3. Hi Maangchi, you are the best. I’ve followed your recipe for the sikhye and it was so sucessful, I have some questions, yesterday i asked my brother to buy the malted powder and the rice from the Korean Supermarket, but he bought me the malted powder(i guess you know which one i’m talking about) which is not ground and he got me the sweet rice. can I use the sweet rice instead of the regular one? and can i use the malted powder which’s not ground?? Thanks for your help

  4. Hi Maangchi!
    Love all your videos…they’re very helpful.
    Sikhye is one of my all time favorite drink. I’m going try to make it but I have a few questions. Instead of cooking the rice the traditional way to make sikhye, can I cook the rice in a rice cooker? Can I refrigerate the rice together with the drink instead of refrigerating them separately? Also, if I want a darker color drink and stronger taste, would I use more malt powder and less water? Thank you!


    P.S. love your blog. Your backpacking story is inspirational…I would like to do that one day! ^_^

    • Maangchi New York City joined 8/08 & has 12,047 comments

      1.Yes, you can use your rice cooker to make rice for shikhye, but use less water than usual rice making. Rice grains should not be mushy.

      2.Yes, you don’t have to separate rice grains from the shikhye juice before keeping in the refrigerator.

      3. no, you don’t have to. The ratio of the ingredients for this recipe will make strong flavor of shikhye. If it’s too strong, you and add more water and sugar.

  5. I finally made sikhye and it turned out great! Some minor adjustments on my part is cutting down some sugar and I had to strain the liquid at the end because there was still some starch floating around. Like Kim, my sikhye was more of a light tea color, but I don’t care because it tasted delicious! Thanks so much for sharing your recipes Maanchi! :) When it’s the right season for my market to stock on dried persimmons, I really want to try your Sujunggwa recipe next!

  6. Is there a difference between Pearl Barley Powder and Malt Barley Powder?

    • Yes, because pearl barley powder has a different taste than malt barley powder. You need that malt flavor from the malt barley powder/flour. It’s a MUST to have the correct ingredients and to follow Maangchi’s recipe exactly because that’s how I successfully made mine. Good luck!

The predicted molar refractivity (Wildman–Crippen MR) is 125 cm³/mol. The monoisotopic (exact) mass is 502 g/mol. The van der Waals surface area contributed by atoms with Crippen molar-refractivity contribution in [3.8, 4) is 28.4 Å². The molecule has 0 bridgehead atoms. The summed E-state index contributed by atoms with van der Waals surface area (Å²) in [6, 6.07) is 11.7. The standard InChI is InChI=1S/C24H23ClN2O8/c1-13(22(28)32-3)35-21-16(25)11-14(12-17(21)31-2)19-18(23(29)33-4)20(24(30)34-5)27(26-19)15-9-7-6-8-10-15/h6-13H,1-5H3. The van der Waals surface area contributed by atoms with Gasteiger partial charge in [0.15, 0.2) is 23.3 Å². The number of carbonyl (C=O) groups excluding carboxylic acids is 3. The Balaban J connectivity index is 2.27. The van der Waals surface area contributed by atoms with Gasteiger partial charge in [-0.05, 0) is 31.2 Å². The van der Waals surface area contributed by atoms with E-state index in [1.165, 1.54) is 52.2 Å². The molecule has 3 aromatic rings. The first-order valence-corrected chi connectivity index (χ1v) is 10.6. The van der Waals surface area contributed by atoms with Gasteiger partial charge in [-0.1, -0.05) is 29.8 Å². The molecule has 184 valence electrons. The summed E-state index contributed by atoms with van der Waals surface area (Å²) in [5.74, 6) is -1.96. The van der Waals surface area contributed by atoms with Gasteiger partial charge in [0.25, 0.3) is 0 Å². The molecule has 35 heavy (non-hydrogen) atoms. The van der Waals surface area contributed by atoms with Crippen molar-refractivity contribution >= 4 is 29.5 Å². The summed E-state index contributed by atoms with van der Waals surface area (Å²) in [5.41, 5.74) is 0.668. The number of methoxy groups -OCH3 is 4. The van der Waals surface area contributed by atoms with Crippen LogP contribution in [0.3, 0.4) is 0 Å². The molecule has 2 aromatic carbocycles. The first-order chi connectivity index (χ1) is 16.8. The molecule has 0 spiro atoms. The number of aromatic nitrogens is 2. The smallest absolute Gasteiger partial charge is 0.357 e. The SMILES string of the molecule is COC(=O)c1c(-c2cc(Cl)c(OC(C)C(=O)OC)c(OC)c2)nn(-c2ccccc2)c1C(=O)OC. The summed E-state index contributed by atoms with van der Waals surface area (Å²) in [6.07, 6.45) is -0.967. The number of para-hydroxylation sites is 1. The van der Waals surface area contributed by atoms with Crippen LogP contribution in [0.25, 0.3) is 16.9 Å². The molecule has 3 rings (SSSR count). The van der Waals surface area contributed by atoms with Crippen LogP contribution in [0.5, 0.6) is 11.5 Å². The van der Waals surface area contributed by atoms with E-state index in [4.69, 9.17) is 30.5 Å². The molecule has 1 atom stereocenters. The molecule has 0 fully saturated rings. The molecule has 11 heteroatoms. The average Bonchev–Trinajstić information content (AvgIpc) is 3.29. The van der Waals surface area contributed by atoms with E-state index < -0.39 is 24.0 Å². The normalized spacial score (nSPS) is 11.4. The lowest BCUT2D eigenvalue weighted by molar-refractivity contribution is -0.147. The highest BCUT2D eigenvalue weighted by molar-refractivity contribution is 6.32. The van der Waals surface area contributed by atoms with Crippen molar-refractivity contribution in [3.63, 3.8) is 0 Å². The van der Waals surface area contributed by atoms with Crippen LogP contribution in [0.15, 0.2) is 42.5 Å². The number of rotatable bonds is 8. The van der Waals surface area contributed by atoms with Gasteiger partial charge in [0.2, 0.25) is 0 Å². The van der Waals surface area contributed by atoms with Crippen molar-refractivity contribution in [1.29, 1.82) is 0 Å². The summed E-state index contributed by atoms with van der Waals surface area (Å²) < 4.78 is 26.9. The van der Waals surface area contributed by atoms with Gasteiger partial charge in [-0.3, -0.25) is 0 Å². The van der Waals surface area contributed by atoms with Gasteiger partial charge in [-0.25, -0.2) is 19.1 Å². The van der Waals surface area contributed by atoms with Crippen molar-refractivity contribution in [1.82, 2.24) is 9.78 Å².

7. Hi Maangchi,

    I tried using the whole package of the barley flour and used 13 cups of water. When I looked at it, it didn’t look like the color in your video. It had an orangeish color.

  8. Thank you so much, mine came out well, i only fermented it for 3 hours. but liek after iput it in the fridge and overnight there was like a little bit of powdery residue on the bottom should i leave that out of my drink or shake it?

  9. If I were to cut the recipe in half, would the times differ? I don’t want to make a HUGE amount and have it go to waste because I’m making this really for myself. Definitely do not think I can drink ALL of it within 7 days. =/ Thanks! Looking forward to trying the recipe out!

  10. hi maangchi

    for this recipe, are we suppose to use malt flour or malt powder? I’m planning to buy it online but I’m not sure which one to buy.

  11. im doing a project on north korea for my school. im so glad i found your recipe. i googled north korean dishes but i couldnt find much of anything that was not a good easyish recipe. thanks.

  12. Hi I am 12 years old and me and my boyfriend was making this for our mothers it turn out pretty good but it was sour in the begging and sweet in the end of the taste,, is that suppose to happen?? WE woke up around 6am and we got done around 3 or 4 Y does it take so long to make it. Can we buy this desert anywhere? in San Francisco.

  13. Dear maanchi onni,
    Thanks for your recipes again and today I am making jangjorim, oiji muchim and shikhye.
    I am still waiting for my barley malted power to sink down in the water and then I will ferment it with rice in the cooker.
    Can’t wait to taste it.
    Jangjorim and oiji were successful.
    Thank you so much again.
    From singapre

  14. Maangchi ssi,

    You are a GENIUS!!! OF COURSE! Sikhye water for crushed ice! EXCELLENT!!!!

    I noticed that this is how ALL the good jjim jil bangs (Korean bath houses) in Korea prepare and serve their shikhye. The sikhye ice is so delicious, refreshing, and very flat, just the way you made your ice.

    Thank you for this very important and detailed tip!


  15. Hi Maangchi-ssi,

    It’s Jane again! Guess what? My mom and I made sikhye 2x this month with our similar recipes. It is so delicious, and definitely aids in digestion as you mentioned :-)

    We also made yakshik last night with raisins, pine nuts, jujubes, and chestnuts. I didn’t see yakshik in your list – is it something you are going to post later on? I think it would be great!

    Filming yakshik with a camera may be a little hard just because of all the heavy steaming and lifting though. Hahaha…hope to see how you make your yakshik so we can compare notes ^_^